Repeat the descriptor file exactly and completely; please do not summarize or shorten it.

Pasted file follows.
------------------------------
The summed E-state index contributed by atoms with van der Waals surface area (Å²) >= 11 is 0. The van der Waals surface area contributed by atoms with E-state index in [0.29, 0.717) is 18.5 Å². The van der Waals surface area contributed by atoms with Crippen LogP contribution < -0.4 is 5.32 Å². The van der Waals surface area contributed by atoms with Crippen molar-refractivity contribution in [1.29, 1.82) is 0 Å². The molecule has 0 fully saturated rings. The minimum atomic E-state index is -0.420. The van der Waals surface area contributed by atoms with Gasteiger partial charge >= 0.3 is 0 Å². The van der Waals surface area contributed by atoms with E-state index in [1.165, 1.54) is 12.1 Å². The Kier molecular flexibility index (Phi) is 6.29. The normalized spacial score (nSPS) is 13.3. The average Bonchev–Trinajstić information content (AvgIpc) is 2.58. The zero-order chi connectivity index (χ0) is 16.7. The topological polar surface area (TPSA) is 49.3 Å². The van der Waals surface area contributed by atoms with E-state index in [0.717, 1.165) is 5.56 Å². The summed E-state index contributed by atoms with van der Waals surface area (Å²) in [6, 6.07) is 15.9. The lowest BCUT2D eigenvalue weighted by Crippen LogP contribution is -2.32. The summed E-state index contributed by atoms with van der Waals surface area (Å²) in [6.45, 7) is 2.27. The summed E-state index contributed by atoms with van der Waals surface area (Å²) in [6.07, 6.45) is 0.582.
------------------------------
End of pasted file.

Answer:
The summed E-state index contributed by atoms with van der Waals surface area (Å²) >= 11 is 0. The van der Waals surface area contributed by atoms with E-state index in [0.29, 0.717) is 18.5 Å². The van der Waals surface area contributed by atoms with Crippen LogP contribution < -0.4 is 5.32 Å². The van der Waals surface area contributed by atoms with Crippen molar-refractivity contribution in [1.29, 1.82) is 0 Å². The molecule has 0 fully saturated rings. The minimum atomic E-state index is -0.420. The van der Waals surface area contributed by atoms with Gasteiger partial charge >= 0.3 is 0 Å². The van der Waals surface area contributed by atoms with E-state index in [1.165, 1.54) is 12.1 Å². The Kier molecular flexibility index (Phi) is 6.29. The normalized spacial score (nSPS) is 13.3. The average Bonchev–Trinajstić information content (AvgIpc) is 2.58. The zero-order chi connectivity index (χ0) is 16.7. The topological polar surface area (TPSA) is 49.3 Å². The van der Waals surface area contributed by atoms with E-state index in [0.717, 1.165) is 5.56 Å². The summed E-state index contributed by atoms with van der Waals surface area (Å²) in [6, 6.07) is 15.9. The lowest BCUT2D eigenvalue weighted by Crippen LogP contribution is -2.32. The summed E-state index contributed by atoms with van der Waals surface area (Å²) in [6.45, 7) is 2.27. The summed E-state index contributed by atoms with van der Waals surface area (Å²) in [6.07, 6.45) is 0.582.